BBC Technology reports that Everything Everywhere, which will now be known as just EE, will continue the rollout into the new year, and aims to provide 4G to 98% of the country by 2014.
Belfast, Glasgow, Liverpool, Manchester and London are among the cities chosen.
Rivals have voiced concerns that EE has been given an unfair headstart by launching first.
Other cities to get the high-speed connectivity are Leeds, Nottingham, Newcastle, Sheffield, Southampton, Birmingham, Bristol, Cardiff, Derby, Edinburgh and Hull.
4G mobile technology will mean all of these locations will benefit from improved network access speeds, even indoors.
Further rollout could prove a boon to rural areas where fixed line broadband speeds are poor.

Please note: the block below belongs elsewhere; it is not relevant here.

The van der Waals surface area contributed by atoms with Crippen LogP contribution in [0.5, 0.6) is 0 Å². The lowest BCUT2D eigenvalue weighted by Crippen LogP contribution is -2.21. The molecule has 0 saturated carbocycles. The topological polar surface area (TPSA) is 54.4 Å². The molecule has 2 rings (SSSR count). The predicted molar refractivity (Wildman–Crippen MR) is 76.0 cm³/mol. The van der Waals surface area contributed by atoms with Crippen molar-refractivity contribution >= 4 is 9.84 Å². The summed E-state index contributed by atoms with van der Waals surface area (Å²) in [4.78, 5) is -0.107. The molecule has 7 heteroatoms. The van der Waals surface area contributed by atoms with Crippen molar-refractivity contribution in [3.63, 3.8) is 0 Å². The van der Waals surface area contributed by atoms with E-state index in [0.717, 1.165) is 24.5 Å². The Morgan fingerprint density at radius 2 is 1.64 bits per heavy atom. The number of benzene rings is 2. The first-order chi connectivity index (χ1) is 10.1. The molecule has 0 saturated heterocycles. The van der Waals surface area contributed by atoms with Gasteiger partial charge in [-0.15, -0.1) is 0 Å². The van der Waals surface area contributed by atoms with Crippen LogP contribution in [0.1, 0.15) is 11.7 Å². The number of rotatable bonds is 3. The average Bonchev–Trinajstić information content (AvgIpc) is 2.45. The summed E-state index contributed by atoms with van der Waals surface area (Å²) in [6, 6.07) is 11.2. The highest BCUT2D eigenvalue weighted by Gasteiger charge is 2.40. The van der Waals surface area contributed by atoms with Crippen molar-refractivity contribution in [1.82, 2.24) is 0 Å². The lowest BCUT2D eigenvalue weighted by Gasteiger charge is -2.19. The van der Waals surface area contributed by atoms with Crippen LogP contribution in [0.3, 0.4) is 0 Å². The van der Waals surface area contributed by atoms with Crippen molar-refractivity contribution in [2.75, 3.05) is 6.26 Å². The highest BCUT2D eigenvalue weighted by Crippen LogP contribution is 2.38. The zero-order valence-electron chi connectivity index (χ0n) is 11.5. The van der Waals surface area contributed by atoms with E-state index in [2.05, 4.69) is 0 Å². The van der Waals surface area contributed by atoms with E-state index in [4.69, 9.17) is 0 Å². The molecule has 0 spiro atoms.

EE won permission to launch 4G services in an Ofcom ruling published on 21 August. In November 2011 it asked Ofcom for permission to run the high-speed data services over part of the radio spectrum it already uses for earlier generation technologies.
Rival networks are being forced to wait to launch their 4G services as they do not have any spare spectrum to use.
All operators will get a chance to buy spectrum to support 4G in 2013 when Ofcom runs an auction to divide up the radio frequencies reserved for these services.
The threat of legal action has delayed the auction and led to the UK trailing many other nations that already have fast-speed 4G services up and running.
The day after EE's launch, Apple is holding an event at which it is thought to be unveiling the next version of its iPhone.
This will also be able to handle 4G but it is not yet clear if it will work on the frequencies that EE's early services will use.